Please do your homework and decide for yourself. Educate yourself on what the NRA wants you to believe by reading the Children’s Defense Fund’s updated fact sheet “The Truth About Guns.” During this Easter recess, go to your members of Congress’ town hall meetings and let your members know that the time to be held hostage to the NRA lobby is over. Let’s break the NRA lock on the research door to learn and share the truth about the human, economic and public safety costs of gun violence in our nation. I believe the truth will set us free.
Marian Wright Edelman is president of the Children’s Defense Fund whose Leave No Child Behind® mission is to ensure every child a Healthy Start, a Head Start, a Fair Start, a Safe Start and a Moral Start in life and successful passage to adulthood with the help of caring families and communities. For more information go to www.childrensdefense.org.
- Created on 02 April 2013
“No voting qualification or prerequisite to voting, or standard, practice or procedure shall be imposed or applied by any State or political subdivision to deny or abridge the right of any citizen of the United States to vote on account of race or color.”
– Voting Rights Act of 1965
During recent Supreme Court oral arguments in Shelby County v. Holder, Justice Antonin Scalia called a key part of the Voting Rights Act – Section 5 – a “racial entitlement.” Section 5 requires that the Justice Department or a federal court “pre-clear” any changes made to voting procedures by covered jurisdictions to ensure they do not “deny or abridge the right to vote on account of race or color.”
This act was established to fix a broken system, and it remains relevant today. As long as blatant voter suppression measures such as voter ID laws and district gerrymandering are being used to keep certain groups from the polls, the Voting Rights Act – in its entirety – remains necessary. And to clear up any confusion that Justice Scalia has or anyone who found merit in his argument: Voting “rights” are indeed that – a right guaranteed to every citizen of the United States. They are not a special privilege. They are not a gift. And they certainly don’t constitute a “racial entitlement.”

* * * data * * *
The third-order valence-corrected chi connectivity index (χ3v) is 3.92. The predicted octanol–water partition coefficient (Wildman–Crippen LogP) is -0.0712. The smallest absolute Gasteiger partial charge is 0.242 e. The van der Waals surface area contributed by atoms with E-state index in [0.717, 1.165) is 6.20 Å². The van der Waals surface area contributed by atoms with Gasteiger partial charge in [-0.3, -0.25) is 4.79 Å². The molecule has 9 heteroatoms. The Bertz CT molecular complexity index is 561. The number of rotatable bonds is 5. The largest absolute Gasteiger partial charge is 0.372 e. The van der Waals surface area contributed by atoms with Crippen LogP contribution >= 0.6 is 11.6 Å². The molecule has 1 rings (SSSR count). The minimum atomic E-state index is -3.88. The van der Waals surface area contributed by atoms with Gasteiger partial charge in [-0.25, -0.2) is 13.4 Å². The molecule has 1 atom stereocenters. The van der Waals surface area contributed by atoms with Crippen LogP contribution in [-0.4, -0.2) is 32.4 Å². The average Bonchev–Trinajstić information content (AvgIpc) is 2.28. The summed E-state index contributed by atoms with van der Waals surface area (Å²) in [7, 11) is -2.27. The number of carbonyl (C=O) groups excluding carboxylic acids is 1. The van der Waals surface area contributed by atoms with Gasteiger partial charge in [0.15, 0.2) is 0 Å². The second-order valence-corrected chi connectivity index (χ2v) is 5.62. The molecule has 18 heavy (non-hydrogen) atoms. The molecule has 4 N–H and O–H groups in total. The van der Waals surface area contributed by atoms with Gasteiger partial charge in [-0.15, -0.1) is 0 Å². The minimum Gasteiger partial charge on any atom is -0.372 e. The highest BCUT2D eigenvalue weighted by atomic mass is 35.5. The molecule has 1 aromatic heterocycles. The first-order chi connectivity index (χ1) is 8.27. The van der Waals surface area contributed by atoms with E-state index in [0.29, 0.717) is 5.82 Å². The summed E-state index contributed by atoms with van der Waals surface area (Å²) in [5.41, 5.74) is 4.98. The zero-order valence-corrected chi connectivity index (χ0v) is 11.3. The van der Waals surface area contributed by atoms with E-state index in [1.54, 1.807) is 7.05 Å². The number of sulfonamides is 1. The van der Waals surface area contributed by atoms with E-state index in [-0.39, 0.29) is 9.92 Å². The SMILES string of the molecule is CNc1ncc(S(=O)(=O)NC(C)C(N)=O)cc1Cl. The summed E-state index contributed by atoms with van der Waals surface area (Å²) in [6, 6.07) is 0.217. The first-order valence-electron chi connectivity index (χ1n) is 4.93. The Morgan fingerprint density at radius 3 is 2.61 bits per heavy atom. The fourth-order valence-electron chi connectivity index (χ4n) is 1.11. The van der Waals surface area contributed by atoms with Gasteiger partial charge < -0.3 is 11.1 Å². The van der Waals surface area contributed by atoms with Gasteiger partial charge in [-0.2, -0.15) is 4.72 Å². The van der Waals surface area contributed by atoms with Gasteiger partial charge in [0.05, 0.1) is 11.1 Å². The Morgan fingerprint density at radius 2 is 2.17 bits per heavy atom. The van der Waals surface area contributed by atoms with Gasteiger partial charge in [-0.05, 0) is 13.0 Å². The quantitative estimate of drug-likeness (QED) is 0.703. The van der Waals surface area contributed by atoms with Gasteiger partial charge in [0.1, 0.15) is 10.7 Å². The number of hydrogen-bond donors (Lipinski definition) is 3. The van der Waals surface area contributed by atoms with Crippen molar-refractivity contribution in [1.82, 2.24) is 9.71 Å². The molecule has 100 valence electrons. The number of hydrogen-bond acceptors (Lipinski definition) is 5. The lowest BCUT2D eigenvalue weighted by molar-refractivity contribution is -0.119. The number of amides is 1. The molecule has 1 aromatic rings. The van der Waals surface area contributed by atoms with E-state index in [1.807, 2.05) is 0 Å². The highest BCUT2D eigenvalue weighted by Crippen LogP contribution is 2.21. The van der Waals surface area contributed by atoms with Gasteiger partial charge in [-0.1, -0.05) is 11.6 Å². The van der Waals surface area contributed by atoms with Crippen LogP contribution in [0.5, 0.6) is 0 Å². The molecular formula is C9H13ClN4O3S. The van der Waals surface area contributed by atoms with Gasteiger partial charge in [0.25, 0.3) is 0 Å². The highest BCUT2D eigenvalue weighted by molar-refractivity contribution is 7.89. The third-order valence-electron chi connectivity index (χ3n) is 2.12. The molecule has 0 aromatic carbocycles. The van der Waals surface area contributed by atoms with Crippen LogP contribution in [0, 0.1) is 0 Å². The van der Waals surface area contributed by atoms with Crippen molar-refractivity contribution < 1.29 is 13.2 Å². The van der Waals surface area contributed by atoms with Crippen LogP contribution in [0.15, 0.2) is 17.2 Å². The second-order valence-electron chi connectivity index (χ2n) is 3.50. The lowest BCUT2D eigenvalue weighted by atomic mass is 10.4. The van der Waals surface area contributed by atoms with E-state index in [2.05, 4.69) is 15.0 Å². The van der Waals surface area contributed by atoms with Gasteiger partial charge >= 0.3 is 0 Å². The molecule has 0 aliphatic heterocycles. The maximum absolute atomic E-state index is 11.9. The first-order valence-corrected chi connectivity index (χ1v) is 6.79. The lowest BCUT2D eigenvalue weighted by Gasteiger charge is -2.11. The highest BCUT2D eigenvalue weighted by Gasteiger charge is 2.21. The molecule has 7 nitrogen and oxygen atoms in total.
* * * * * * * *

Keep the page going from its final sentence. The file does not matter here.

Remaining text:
Justice Scalia’s comments are a shameful reiteration of a right-wing political interpretation of the Constitution. The Voting Rights Act was a response to an inarguably unjust and unfair system for voting in this country.
Prior to the Voting Rights Act, millions of African Americans, primarily in the South, were forced to run a gauntlet of “voting qualifications or prerequisites,” including ludicrous literacy tests, discriminatory poll taxes, and other bureaucratic restrictions. And when those measures failed, Blacks were routinely subjected to intimidation, economic sanctions, beatings and even murder. The 1964 murders of three voting rights activists at the hands of Mississippi Klansmen and the March 7, 1965 Bloody Sunday beating of peaceful voting rights marchers in Selma by Alabama State troopers are horrific examples.
While there has been undeniable progress since 1965, voting rights abuses are still sadly a part of the American electoral landscape. In fact, every presidential election of this new century has been plagued by voting problems – from “hanging chads,” to Tea Party-backed campaigns of Election Day intimidation to new voter ID restrictions. Cut backs in early voting even led to a Florida woman, 102-year-old Desiline Victor, having to stand in line for three hours to vote in November’s presidential election.
The Voting Rights Act, and specifically its Section 5 preclearance provisions, is still needed to protect against such abuses. While Justice Scalia is either confused or misguided in his characterization of the right to vote as a racial entitlement, Congress upheld this basic right in 2006 by overwhelmingly reauthorizing the Voting Rights Act for another 25 years. House Speaker, John Boehner said at the time, “The Voting Rights Act has been an effective tool in protecting a right that is fundamental to our democracy and renewing this landmark law will ensure that each and every citizen can continue to exercise their right to vote without the threat of intimidation or harassment.” We intend to hold Speaker Boehner to those words. If the Supreme Court declares any part of the Voting Rights Act unconstitutional, Congress will have a final chance to keep Section 5 alive.
Marc H. Morial, former mayor of New Orleans, is president and CEO of the National Urban League.
- Created on 01 April 2013
(YourBlackWorld.com)--I’ve always loved Chris Rock. I don’t respect him because he’s funny, rich or famous, everyone notices that. I respect him because he is also intelligent, progressive and courageous. He doesn’t just give Black people something to laugh about. He also gives them something to THINK about.